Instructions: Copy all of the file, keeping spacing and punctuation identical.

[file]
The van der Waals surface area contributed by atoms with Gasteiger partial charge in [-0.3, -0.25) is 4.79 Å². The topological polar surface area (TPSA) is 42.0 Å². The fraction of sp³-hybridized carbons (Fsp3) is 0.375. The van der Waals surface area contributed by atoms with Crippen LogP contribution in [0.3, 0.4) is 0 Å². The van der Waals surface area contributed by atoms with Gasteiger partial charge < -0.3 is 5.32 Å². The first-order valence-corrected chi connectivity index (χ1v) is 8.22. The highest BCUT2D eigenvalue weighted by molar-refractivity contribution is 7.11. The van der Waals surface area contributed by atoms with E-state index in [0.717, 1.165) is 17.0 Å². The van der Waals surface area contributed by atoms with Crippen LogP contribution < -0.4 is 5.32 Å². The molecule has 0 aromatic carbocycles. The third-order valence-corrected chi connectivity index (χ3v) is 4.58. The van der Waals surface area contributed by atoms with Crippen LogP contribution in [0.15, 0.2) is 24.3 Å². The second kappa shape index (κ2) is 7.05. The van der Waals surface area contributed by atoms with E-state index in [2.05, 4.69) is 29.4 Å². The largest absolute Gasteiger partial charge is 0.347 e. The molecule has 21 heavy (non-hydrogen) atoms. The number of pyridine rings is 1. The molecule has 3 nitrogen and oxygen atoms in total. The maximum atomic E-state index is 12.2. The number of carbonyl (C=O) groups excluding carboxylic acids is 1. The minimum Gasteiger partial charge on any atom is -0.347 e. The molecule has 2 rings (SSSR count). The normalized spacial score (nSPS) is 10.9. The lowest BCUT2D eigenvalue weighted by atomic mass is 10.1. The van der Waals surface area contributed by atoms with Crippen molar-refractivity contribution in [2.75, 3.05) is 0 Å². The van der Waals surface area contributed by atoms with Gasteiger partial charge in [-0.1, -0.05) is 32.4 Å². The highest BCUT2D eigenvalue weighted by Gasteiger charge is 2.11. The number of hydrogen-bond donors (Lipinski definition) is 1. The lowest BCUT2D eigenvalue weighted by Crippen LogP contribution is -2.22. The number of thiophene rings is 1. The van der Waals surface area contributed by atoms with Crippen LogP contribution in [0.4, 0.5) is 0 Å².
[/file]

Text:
The van der Waals surface area contributed by atoms with Gasteiger partial charge in [-0.3, -0.25) is 4.79 Å². The topological polar surface area (TPSA) is 42.0 Å². The fraction of sp³-hybridized carbons (Fsp3) is 0.375. The van der Waals surface area contributed by atoms with Crippen LogP contribution in [0.3, 0.4) is 0 Å². The van der Waals surface area contributed by atoms with Gasteiger partial charge < -0.3 is 5.32 Å². The first-order valence-corrected chi connectivity index (χ1v) is 8.22. The highest BCUT2D eigenvalue weighted by molar-refractivity contribution is 7.11. The van der Waals surface area contributed by atoms with E-state index in [0.717, 1.165) is 17.0 Å². The van der Waals surface area contributed by atoms with Crippen LogP contribution < -0.4 is 5.32 Å². The molecule has 0 aromatic carbocycles. The third-order valence-corrected chi connectivity index (χ3v) is 4.58. The van der Waals surface area contributed by atoms with Crippen LogP contribution in [0.15, 0.2) is 24.3 Å². The second kappa shape index (κ2) is 7.05. The van der Waals surface area contributed by atoms with E-state index in [2.05, 4.69) is 29.4 Å². The largest absolute Gasteiger partial charge is 0.347 e. The molecule has 21 heavy (non-hydrogen) atoms. The number of pyridine rings is 1. The molecule has 3 nitrogen and oxygen atoms in total. The maximum atomic E-state index is 12.2. The number of carbonyl (C=O) groups excluding carboxylic acids is 1. The minimum Gasteiger partial charge on any atom is -0.347 e. The molecule has 2 rings (SSSR count). The normalized spacial score (nSPS) is 10.9. The lowest BCUT2D eigenvalue weighted by atomic mass is 10.1. The van der Waals surface area contributed by atoms with Crippen molar-refractivity contribution in [2.75, 3.05) is 0 Å². The van der Waals surface area contributed by atoms with Gasteiger partial charge in [-0.1, -0.05) is 32.4 Å². The highest BCUT2D eigenvalue weighted by Gasteiger charge is 2.11. The number of hydrogen-bond donors (Lipinski definition) is 1. The lowest BCUT2D eigenvalue weighted by Crippen LogP contribution is -2.22. The number of thiophene rings is 1. The van der Waals surface area contributed by atoms with Crippen LogP contribution in [0.4, 0.5) is 0 Å².